Business owners honor homeless man killed on Dowling Street

- A lot of questions after a man was shot and left in the street where he died.  Now business owners are coming together for the man who was murdered.

'Trent Williams was gunned down on Dowling Street on Friday'.  Although that's what happened that sentence sounds like such a headline and company owners in the area say Mr. Williams' passing deserves much more than a violent headline.  "It's really heartbreaking," says Mass Appeal By Episodes salon owner Donita Conner.  When Conner heard a broadcast about the 51 year old's murder it was nearly as upsetting as the shooting itself.  "The announcement was 'Oh a homeless man and ex drug addict got killed on Dowling' but he was so much more," explains Conner. 

Ask just about any business owner in Third Ward and they'll tell you the man they called Slim was also a huge blessing to them.  "He cleaned up. He took out the trash.  He would quote bible versus and all kind of things.  He helped my son with multiplication facts.  He would throw the football around with the kids," adds Conner. 

"He'd just come out here, clean up the sidewalk, clean up the parking lot, sweep," explains Cornell Mathis with Midtown Grill on Ennis near Blodgett.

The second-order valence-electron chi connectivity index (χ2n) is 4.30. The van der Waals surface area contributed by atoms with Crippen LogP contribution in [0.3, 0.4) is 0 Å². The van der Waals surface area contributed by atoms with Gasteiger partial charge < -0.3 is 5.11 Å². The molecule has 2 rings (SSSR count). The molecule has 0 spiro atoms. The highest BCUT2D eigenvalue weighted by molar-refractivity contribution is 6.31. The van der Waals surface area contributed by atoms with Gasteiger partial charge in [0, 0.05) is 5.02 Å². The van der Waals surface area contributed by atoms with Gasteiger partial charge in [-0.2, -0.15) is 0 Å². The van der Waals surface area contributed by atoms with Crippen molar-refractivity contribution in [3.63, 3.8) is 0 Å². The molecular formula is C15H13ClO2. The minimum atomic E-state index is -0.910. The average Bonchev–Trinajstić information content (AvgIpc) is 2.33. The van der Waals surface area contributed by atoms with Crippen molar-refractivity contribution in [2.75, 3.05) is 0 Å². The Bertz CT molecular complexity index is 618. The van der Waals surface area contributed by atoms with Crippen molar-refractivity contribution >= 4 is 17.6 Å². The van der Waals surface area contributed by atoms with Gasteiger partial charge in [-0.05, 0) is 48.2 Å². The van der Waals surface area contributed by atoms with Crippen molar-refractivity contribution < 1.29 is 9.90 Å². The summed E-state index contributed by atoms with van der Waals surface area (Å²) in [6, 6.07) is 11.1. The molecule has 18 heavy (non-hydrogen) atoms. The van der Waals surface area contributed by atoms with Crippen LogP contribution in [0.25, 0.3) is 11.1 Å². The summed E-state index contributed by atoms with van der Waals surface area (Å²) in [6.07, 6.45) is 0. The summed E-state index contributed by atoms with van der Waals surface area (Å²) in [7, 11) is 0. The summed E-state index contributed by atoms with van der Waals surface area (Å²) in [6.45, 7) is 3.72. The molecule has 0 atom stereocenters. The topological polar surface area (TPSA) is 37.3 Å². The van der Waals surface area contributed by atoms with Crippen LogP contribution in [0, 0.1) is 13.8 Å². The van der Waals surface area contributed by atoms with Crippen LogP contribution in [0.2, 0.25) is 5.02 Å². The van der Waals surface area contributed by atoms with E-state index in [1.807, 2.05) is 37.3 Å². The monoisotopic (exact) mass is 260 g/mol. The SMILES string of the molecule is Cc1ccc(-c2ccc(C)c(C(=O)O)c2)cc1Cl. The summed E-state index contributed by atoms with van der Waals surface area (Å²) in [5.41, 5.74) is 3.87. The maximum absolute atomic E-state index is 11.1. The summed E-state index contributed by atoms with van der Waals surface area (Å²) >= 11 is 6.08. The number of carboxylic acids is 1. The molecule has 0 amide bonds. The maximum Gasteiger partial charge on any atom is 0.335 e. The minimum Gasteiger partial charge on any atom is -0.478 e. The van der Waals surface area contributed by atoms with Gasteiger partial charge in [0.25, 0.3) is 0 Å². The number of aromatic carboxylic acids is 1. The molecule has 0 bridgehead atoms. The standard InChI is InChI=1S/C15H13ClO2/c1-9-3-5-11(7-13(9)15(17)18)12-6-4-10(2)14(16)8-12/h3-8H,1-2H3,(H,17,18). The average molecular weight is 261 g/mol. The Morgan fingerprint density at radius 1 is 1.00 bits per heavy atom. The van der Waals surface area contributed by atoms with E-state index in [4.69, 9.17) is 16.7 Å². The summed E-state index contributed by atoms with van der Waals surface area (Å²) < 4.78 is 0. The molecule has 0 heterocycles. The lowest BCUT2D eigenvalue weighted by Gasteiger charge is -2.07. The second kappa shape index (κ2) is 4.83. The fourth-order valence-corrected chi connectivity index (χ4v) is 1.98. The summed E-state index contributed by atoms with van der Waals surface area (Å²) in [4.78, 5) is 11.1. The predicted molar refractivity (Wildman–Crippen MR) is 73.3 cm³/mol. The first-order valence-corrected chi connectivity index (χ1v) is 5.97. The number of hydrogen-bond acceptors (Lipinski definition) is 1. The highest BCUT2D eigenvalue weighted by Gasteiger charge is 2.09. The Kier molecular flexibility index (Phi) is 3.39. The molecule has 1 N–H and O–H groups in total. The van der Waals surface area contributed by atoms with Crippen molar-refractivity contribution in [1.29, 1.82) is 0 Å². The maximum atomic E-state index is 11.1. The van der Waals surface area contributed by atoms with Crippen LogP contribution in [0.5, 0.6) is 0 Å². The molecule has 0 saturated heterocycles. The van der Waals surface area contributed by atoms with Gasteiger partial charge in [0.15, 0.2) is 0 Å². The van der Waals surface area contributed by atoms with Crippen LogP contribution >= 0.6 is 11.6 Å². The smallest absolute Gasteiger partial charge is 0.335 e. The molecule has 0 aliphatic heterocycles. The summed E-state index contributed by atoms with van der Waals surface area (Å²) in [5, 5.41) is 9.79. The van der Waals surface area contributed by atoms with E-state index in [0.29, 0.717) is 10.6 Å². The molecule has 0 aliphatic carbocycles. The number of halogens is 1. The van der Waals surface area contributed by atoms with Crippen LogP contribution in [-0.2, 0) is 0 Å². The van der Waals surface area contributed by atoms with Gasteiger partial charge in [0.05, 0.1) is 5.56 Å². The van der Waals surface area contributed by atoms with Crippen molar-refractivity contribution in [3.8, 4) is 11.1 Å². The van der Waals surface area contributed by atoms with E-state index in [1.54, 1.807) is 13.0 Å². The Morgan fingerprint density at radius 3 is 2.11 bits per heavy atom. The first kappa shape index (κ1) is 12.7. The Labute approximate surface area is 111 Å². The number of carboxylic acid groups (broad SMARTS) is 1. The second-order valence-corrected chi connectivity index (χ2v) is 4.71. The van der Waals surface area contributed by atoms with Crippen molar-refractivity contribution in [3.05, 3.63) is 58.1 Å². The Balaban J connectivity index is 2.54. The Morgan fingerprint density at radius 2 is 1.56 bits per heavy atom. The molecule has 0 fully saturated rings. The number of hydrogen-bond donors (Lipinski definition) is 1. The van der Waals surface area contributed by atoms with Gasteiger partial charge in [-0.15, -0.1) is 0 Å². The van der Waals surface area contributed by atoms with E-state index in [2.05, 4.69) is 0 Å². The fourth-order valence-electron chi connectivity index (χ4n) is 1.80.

"He came to fold towels for us, clean up when we were busy.  He always came by.  He passed out business cards for us.  He was like family," says husband and wife Lakendrick and Kionia Giddins owners of Fades and Braids salon.

"He'd help out so much and he wouldn't ask for money.  He would give young men with good grades $1 or $2 even though he didn't have money to give," adds Mathis.

Friday around 7:00 p.m. Williams was headed from cleaning at one salon to help Conner at her shop but he never made it.  Someone shot him twice in the torso as he walked on Dowling Street.

 "My husband said I'm just trying to figure out why," says Conner.

"It hurts that he's gone," adds Mathis.

The Saturday before he was killed Williams delivered an impromptu outdoor sermon in Third Ward.  A crowd gathered to listen to him speak and sing.  "He sound so nice, like really nice.  He could sing I can tell you that, really well," smiles Mr. and Mrs. Giddins.   Conner made a cross and plans to put it on Dowling in Williams' memory.

"I do know he knew God. So I know where he is.  So that kind of helps the heartbreak," says Conner.

Houston police investigators say they're not sure why Williams was shot.  Witnesses saw a red sedan speeding away from the shooting.  Third Ward residents say Wiliams would also pump gas for women, help men change tires and describe him as an all around good samaritan.

Williams' sister says her brother was homeless, had beaten a drug addiction and he had been drug free for some time.

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